Laura Erickson's For the Birds

Wednesday, August 15, 2007

Nicholas Kristof's great NYT column

Oh, my! Read this:

If we learned that Al Qaeda was secretly developing a new terrorist technique that could disrupt water supplies around the globe, force tens of millions from their homes and potentially endanger our entire planet, we would be aroused into a frenzy and deploy every possible asset to neutralize the threat.

Yet that is precisely the threat that we’re creating ourselves, with our greenhouse gases. While there is still much uncertainty about the severity of the consequences, a series of new studies indicate that we’re cooking our favorite planet more quickly than experts had expected.


Kristof closes the column:

Critics scoff that the scientific debate is continuing, that the consequences are uncertain — and they’re right. There is natural variability and lots of uncertainty, especially about the magnitude and timing of climate change.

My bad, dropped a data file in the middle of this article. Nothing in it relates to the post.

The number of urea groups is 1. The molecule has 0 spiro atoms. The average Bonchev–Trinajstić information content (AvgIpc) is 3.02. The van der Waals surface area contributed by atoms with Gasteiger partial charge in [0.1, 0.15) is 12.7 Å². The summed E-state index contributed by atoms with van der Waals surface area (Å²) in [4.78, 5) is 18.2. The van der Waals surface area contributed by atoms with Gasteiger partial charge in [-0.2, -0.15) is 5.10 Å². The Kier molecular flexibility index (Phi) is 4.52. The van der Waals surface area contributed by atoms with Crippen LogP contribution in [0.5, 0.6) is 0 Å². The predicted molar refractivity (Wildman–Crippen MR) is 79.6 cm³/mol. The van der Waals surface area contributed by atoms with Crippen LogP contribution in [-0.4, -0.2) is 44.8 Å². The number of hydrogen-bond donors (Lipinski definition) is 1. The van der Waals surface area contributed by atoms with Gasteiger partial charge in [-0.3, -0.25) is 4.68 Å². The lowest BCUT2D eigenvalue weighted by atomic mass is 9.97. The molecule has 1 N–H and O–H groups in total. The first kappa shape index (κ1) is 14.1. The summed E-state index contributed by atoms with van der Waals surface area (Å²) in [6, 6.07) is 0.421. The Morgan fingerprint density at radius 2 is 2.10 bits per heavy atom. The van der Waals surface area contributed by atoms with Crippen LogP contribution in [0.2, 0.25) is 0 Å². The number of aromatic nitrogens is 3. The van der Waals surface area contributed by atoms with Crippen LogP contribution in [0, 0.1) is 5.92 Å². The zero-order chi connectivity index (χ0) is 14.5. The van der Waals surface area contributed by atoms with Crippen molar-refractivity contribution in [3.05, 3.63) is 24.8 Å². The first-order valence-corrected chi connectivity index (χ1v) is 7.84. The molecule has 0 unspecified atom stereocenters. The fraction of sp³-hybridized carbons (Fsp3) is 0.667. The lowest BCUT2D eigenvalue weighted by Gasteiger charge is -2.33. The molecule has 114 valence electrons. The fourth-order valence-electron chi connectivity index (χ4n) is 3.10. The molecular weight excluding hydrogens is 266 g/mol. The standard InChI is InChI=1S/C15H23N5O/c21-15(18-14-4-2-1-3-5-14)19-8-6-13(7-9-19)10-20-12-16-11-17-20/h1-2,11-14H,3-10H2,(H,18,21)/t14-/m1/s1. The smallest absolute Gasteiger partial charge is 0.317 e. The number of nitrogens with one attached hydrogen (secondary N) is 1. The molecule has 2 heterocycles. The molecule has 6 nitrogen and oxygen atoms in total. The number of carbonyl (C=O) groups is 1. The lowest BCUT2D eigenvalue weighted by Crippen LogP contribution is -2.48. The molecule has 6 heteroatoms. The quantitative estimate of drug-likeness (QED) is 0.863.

In the same way, terror experts aren’t sure about the magnitude and timing of Al Qaeda’s next strike. But it would be myopic to shrug that because there’s uncertainty about the risks, we shouldn’t act vigorously to confront them — yet that’s our national policy toward climate change, and it’s a disgrace.


Read The Big Melt by NICHOLAS D. KRISTOF, Published: August 16, 2007 in The New York Times.

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